@Marina, Thank for the comment and for posting and donating to ADCS. I too admore Ginny and Gwen very much. The Bopp lawsuit is similar - costs a lot of money to put these cases together. I wonder what it would cost in other countries?

@anonymous, Good question. I don't think so but maybe one of the ADCS folks can answer that.

@anonymous, I agree with donating and supporting those causes but I've just about lost faith in the political system. Before Obama was elected the first time there was list of things he planned to do on behalf of Americans abroad. None of them we got. For the next round we need to pin them down and get solid promises and then we need to agressively follow up. If that doesnt' work then we need to send a message that we won't be fooled twice.

P. Moore said...

Victoria, regarding your question: "What I can't figure out is why FATCA implementation was OK'd by the Canadian government with full knowledge that it violated the Charter and would probably be nullified by the courts. What the hell. Any explanation for this?"

Here is an article, from a year ago that might help give some perspective. Since it was written, the government has lost more cases in the courts and the relationship between the Harper government and the Supreme Court continues on in the same vein. http://rabble.ca/columnists/2014/05/harper-takes-swing-supreme-court-after-losing-yet-another-case

Victoria FERAUGE said...

@P. Moore, Fascinating. Thanks for the link.

I had the same question about EU countries passing their FATCA implementation laws. I believe that there will be cases brought before the EU.

Some conjectures on my part. Just ideas I've floated:

1. Passing the FATCA laws got their banks out of the direct line of fire which is good enough for now. Good enough to placade the bankers and keep those campaign contributions coming?

2. They know reciprocity will never happen. And this gives them options in the future - they can continue to generously pass the info to the US government in good faith or they can stop when the US fails to meet its IGA obligations. As long as the info is in member states' hands and not passing directly from the banks to the US government, they have the power to turn on the tap or turn it off.

3. They needed FATCA as a push to get EU and OECD information sharing off and running. Once that happens they no longer need that "American threat" to push other EU countries to accept AEOI. When they no longer need FATCA for this they can push it aside in favor of their own system.

Paul said...

As a (very disappointed, former) lifelong Democrat, I have to correct your inclusion of Democrats Abroad in the list of organizations fighting FATCA. In fact, Democrats Abroad supports FATCA. Their position is stated quite explicitly: "Democrats Abroad does not support the repeal of FATCA" (from a position paper on their website).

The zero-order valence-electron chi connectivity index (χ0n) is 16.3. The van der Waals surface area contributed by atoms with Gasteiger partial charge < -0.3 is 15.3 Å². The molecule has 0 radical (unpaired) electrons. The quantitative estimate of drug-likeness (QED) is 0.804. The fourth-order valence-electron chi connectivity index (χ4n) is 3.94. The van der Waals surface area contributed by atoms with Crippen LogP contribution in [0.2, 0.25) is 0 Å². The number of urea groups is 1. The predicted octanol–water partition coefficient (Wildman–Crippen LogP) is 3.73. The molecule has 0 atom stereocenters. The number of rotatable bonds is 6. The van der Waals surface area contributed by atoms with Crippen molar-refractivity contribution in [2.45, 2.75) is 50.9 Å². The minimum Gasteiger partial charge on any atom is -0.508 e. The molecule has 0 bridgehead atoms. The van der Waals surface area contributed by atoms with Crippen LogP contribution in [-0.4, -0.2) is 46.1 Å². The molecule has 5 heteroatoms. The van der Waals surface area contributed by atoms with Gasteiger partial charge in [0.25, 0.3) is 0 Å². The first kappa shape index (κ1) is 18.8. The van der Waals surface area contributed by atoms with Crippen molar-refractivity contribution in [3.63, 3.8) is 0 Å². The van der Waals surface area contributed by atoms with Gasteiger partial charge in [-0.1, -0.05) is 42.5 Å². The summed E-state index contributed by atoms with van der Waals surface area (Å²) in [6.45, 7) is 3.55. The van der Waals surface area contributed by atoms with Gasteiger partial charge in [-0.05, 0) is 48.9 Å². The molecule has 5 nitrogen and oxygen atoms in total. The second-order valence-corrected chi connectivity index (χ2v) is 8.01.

Democrats Abroad does support a "Safe Harbor" exemption from FATCA for "US tax compliant" expats, which is very weak tea. They also claim to support Residence Based Taxation, but insist that it's not realistic, and failed to even mention the issue of citizenship based taxation in their submissions to the Senate Finance Committee.

Democrats Abroad is not a worthy advocate for the expat community, and no one who thinks that citizenship based taxation is unfair and unjust should support them.

Victoria FERAUGE said...

@Paul, I too was very disappointed in Dems Abroad. I contacted them a few years ago and wanted to work with them. It came to nothing and my biggest gripe was that I felt like they were telling me to sit down and let the big boys and girls handle things. :-)

Then I met Peter and found Brock and these days I just route around them.

But I've met some folks on the inside of Dems abroad who are just as disappointed and who are working within the org to get them to change. They have my respect and support.

As for the Repubs I am cautiously optimistic. The lawsuit was a damn good idea. I reserve judgement when it comes to their candidates. But next election we need to be a lot better at pinning all the candidates to the wall and asking why we, as Americans abroad, should support them.

Tim said...

@Victoria

I agree completely is was VERY important for non US government(i.e. France, Germany, Canada) to have any information exchange be strictly on a government to government basis. Almost everyone involved with FATCA for or against agrees with this statement.

Second, on the question of reciprocity according to some pay-walled articles I recently obtained there are definitely voices within the OECD pushing France, German et all to impose their own 30 withholding tax on US banks IF the US Congress doesn't follow through with reciprocity and refuses to join OECD CRS. The articles all admit though this is just "talk" and there are real questions as to whether Paris, Berlin etc will really follow through. However, the discussions are happening which I was surprised by when I first found out.

Admin said...

Fatca is a bad dream . It is about surveillance and Big Brother.
Big Brother needs to know everything about us so he can take care of everyone fairly. We all need to trust and worship Big Brother.